Patriots DayCultureCinemaMovie reviews
Mark Wahlberg is on a roll with the “based on a true story” tragi-drama type of movie. After Lone Survivor (2013) and Deepwater Horizon (2016), Patriots Day is the actor’s third feature with director Peter Berg inspired by real-life disasters, this time depicting the 2013 Boston Marathon bombing and the immediate manhunt for culprits Dzhokhar and Tamerlan Tsarnaev.
As a Boston native, Wahlberg has emphasised the importance of the film to him, and the pressure to do the city justice. As the bombings are still fresh in the public consciousness, the picture could have easily fallen into a trap of being “too soon”; however, Berg presents a touching and very human Boston, focusing on its resilience and diversity. He also goes to great pains to highlight the effect of that day on the wider community in the city.
Wahlberg plays Sergeant Tommy Saunders, an amalgamation of several real-life police officers involved in the incident. As such, our protagonist appears in more key points of the actual events than a regular singular policeman would have ever realistically done, from investigation to the film’s violent climax. This characterisation has raised ire from some of Boston’s locals, whilst non-citizens seem to be more forgiving of this point. Saunders is more of a conduit to see the events unfold and a symbol of the city’s strength, humour and a nod to everyday residents. From his point of view, we see the tensions and joint efforts of the Boston Police Department, FBI and state government, who are working against the clock to apprehend the perpetrators.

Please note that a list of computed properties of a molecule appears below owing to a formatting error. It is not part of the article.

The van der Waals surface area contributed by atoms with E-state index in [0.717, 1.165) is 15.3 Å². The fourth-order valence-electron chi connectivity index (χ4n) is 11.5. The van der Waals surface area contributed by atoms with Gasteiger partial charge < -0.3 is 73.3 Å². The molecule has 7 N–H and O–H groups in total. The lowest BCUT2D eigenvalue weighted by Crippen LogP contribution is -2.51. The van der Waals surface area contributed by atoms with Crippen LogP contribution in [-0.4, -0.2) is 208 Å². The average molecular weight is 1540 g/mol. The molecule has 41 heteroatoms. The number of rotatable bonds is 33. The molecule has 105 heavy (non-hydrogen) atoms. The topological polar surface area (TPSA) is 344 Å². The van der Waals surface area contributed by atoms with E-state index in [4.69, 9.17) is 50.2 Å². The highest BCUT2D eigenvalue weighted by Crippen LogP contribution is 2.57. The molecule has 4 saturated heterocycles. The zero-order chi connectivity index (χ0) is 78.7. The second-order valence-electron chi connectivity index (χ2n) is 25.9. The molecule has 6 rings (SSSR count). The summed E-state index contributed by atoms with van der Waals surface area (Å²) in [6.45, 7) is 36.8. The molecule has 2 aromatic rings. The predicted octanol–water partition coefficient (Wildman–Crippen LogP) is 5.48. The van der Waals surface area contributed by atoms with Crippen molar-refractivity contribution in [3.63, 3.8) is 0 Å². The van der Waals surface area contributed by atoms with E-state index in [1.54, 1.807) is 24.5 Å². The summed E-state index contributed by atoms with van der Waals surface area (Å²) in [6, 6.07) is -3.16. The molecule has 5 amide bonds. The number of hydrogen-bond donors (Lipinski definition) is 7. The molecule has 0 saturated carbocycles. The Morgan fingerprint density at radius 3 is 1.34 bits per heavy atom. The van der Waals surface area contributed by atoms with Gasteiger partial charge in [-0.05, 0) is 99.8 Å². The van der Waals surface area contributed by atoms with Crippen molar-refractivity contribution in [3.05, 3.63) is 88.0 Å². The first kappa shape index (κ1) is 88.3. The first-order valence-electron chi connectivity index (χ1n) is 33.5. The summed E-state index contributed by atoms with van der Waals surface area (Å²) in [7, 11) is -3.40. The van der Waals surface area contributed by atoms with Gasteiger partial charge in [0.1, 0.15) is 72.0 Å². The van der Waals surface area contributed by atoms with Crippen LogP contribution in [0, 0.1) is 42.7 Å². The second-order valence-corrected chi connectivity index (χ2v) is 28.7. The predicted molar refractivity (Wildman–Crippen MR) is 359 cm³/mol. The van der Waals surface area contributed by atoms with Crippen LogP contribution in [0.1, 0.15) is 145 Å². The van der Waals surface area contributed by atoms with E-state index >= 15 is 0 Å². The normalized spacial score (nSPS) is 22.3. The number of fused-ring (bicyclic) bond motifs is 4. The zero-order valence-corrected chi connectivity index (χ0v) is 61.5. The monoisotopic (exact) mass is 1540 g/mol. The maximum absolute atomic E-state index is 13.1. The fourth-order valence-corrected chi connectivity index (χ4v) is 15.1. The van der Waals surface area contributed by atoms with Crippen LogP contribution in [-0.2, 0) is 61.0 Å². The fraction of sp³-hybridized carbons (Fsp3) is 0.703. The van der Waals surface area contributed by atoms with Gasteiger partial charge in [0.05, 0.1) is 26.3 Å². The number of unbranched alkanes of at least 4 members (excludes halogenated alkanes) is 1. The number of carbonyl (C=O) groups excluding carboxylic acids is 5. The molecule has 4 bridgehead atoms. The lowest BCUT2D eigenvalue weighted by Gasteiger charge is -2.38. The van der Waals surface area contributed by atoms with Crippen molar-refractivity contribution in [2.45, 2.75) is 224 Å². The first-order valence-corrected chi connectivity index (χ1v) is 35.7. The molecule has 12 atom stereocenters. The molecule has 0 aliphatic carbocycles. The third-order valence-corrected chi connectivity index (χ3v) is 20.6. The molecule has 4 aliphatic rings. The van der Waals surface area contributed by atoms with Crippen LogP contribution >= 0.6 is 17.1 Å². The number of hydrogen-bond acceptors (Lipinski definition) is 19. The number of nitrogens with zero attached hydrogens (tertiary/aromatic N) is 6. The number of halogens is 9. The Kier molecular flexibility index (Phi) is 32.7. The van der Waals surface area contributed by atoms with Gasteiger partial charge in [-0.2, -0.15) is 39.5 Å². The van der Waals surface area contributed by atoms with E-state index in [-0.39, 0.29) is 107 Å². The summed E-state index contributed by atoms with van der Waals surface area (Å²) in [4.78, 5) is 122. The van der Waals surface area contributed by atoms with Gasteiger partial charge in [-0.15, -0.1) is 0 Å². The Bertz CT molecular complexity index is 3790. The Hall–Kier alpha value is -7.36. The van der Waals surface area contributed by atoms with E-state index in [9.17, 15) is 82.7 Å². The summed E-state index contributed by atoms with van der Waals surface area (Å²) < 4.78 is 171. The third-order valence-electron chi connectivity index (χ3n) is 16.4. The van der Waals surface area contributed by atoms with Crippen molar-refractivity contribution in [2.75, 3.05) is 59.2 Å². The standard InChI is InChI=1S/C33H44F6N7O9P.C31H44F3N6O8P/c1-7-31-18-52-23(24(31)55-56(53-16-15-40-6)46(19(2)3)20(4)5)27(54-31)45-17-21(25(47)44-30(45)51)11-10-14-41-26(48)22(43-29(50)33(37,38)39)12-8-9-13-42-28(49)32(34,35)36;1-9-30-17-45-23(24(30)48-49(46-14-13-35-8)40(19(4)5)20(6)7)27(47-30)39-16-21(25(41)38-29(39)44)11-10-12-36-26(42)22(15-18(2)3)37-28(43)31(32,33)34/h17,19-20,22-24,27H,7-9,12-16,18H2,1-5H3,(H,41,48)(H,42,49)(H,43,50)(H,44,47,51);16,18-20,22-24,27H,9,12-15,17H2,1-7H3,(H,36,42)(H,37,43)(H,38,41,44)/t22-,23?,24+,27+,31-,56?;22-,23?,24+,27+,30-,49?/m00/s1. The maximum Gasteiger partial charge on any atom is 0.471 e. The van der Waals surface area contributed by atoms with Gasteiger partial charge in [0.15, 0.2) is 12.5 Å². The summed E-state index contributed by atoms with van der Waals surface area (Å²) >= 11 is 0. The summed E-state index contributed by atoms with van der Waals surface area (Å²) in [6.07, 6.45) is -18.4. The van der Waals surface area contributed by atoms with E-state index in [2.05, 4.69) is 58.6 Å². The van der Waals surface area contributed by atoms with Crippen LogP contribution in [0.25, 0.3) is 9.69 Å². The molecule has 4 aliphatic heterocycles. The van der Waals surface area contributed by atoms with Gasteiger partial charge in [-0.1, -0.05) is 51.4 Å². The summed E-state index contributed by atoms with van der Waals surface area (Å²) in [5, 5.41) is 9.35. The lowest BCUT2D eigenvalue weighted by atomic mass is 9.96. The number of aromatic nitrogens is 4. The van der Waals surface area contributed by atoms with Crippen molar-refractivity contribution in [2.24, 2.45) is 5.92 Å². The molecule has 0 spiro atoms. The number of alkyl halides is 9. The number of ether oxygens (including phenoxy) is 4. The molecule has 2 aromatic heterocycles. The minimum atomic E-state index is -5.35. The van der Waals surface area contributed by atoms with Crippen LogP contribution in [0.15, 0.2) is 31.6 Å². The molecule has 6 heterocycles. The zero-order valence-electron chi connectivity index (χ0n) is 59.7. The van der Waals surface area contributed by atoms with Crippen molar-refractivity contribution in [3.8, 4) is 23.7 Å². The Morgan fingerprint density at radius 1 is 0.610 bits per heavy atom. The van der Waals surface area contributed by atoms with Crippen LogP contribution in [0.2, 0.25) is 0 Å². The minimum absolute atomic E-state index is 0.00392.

One of the more interesting portrayals in Patriots Day is of the Tsarnaev brothers. The movie’s depiction of Dzhokhar Tsarnaev (Alex Wolff) initially makes him look like a naïve stoner who speaks in Millennial slang and idolises his elder brother. Tamerlan (Themo Melikidze) is portrayed as being radical, unstable and aggressive, and the driving force behind the bombings. Although stating his lack of respect for Dzhokhar, Berg has publicly expressed his fascination with how outwardly normal the younger Tsarnaev brother appeared – the film alludes to his pot smoking and shows him playing with his niece – even as he and his brother brutally and cowardly murdered four people and injured hundreds.
Patriots Day is not perfect, but it is a respectful portrayal of a tragedy and steers clear of being too exploitative. Berg ultimately delivers a poignant tribute.
Patriots Day is released nationwide on 23rd February 2017.
Watch the trailer for Patriots Day here: